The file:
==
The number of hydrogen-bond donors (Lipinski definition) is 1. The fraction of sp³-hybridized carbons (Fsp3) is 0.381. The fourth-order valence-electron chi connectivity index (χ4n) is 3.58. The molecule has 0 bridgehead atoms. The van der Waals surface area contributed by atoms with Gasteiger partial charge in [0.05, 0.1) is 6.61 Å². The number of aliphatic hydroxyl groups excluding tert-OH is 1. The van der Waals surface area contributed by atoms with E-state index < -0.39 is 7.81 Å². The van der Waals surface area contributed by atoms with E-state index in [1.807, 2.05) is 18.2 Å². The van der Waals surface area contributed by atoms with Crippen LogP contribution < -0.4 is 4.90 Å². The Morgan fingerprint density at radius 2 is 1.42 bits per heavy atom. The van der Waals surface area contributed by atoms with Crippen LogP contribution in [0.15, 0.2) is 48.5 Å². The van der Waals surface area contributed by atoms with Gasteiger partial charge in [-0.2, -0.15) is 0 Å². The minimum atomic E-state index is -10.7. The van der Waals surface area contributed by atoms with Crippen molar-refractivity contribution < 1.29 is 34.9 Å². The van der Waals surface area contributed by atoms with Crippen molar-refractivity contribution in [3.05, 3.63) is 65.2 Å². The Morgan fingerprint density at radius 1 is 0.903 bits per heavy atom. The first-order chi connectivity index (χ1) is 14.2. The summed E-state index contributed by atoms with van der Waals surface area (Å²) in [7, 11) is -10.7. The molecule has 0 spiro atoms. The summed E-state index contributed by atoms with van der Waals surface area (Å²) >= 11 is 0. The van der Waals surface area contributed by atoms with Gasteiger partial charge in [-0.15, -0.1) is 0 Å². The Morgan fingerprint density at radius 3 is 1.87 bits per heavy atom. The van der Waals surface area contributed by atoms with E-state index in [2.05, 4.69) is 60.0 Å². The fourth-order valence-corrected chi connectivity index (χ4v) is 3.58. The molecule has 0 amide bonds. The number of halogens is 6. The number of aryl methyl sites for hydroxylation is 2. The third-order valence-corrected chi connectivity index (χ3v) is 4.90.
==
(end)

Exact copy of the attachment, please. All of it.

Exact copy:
The number of hydrogen-bond donors (Lipinski definition) is 1. The fraction of sp³-hybridized carbons (Fsp3) is 0.381. The fourth-order valence-electron chi connectivity index (χ4n) is 3.58. The molecule has 0 bridgehead atoms. The van der Waals surface area contributed by atoms with Gasteiger partial charge in [0.05, 0.1) is 6.61 Å². The number of aliphatic hydroxyl groups excluding tert-OH is 1. The van der Waals surface area contributed by atoms with E-state index < -0.39 is 7.81 Å². The van der Waals surface area contributed by atoms with E-state index in [1.807, 2.05) is 18.2 Å². The van der Waals surface area contributed by atoms with Crippen LogP contribution < -0.4 is 4.90 Å². The Morgan fingerprint density at radius 2 is 1.42 bits per heavy atom. The van der Waals surface area contributed by atoms with Crippen LogP contribution in [0.15, 0.2) is 48.5 Å². The van der Waals surface area contributed by atoms with Gasteiger partial charge in [-0.2, -0.15) is 0 Å². The minimum atomic E-state index is -10.7. The van der Waals surface area contributed by atoms with Crippen molar-refractivity contribution < 1.29 is 34.9 Å². The van der Waals surface area contributed by atoms with Crippen molar-refractivity contribution in [3.05, 3.63) is 65.2 Å². The Morgan fingerprint density at radius 1 is 0.903 bits per heavy atom. The first-order chi connectivity index (χ1) is 14.2. The summed E-state index contributed by atoms with van der Waals surface area (Å²) in [7, 11) is -10.7. The molecule has 0 spiro atoms. The summed E-state index contributed by atoms with van der Waals surface area (Å²) >= 11 is 0. The van der Waals surface area contributed by atoms with Gasteiger partial charge in [-0.15, -0.1) is 0 Å². The Morgan fingerprint density at radius 3 is 1.87 bits per heavy atom. The van der Waals surface area contributed by atoms with E-state index in [2.05, 4.69) is 60.0 Å². The fourth-order valence-corrected chi connectivity index (χ4v) is 3.58. The molecule has 0 amide bonds. The number of halogens is 6. The number of aryl methyl sites for hydroxylation is 2. The third-order valence-corrected chi connectivity index (χ3v) is 4.90.